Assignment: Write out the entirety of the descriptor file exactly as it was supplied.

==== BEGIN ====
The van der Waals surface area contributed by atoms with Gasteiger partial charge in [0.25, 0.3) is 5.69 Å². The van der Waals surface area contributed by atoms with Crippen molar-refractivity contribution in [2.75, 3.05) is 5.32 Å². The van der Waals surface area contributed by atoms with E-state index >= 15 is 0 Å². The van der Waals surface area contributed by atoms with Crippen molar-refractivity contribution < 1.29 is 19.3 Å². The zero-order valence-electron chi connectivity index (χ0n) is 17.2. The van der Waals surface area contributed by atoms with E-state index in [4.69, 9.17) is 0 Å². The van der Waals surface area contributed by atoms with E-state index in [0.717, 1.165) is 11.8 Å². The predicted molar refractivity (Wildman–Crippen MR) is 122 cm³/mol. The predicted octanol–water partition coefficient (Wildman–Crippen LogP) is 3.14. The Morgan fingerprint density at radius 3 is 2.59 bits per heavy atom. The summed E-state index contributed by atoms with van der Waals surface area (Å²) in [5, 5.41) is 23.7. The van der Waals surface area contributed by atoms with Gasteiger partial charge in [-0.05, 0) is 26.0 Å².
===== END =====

The van der Waals surface area contributed by atoms with Gasteiger partial charge in [0.25, 0.3) is 5.69 Å². The van der Waals surface area contributed by atoms with Crippen molar-refractivity contribution in [2.75, 3.05) is 5.32 Å². The van der Waals surface area contributed by atoms with E-state index >= 15 is 0 Å². The van der Waals surface area contributed by atoms with Crippen molar-refractivity contribution < 1.29 is 19.3 Å². The zero-order valence-electron chi connectivity index (χ0n) is 17.2. The van der Waals surface area contributed by atoms with E-state index in [4.69, 9.17) is 0 Å². The van der Waals surface area contributed by atoms with E-state index in [0.717, 1.165) is 11.8 Å². The predicted molar refractivity (Wildman–Crippen MR) is 122 cm³/mol. The predicted octanol–water partition coefficient (Wildman–Crippen LogP) is 3.14. The Morgan fingerprint density at radius 3 is 2.59 bits per heavy atom. The summed E-state index contributed by atoms with van der Waals surface area (Å²) in [5, 5.41) is 23.7. The van der Waals surface area contributed by atoms with Gasteiger partial charge in [-0.05, 0) is 26.0 Å².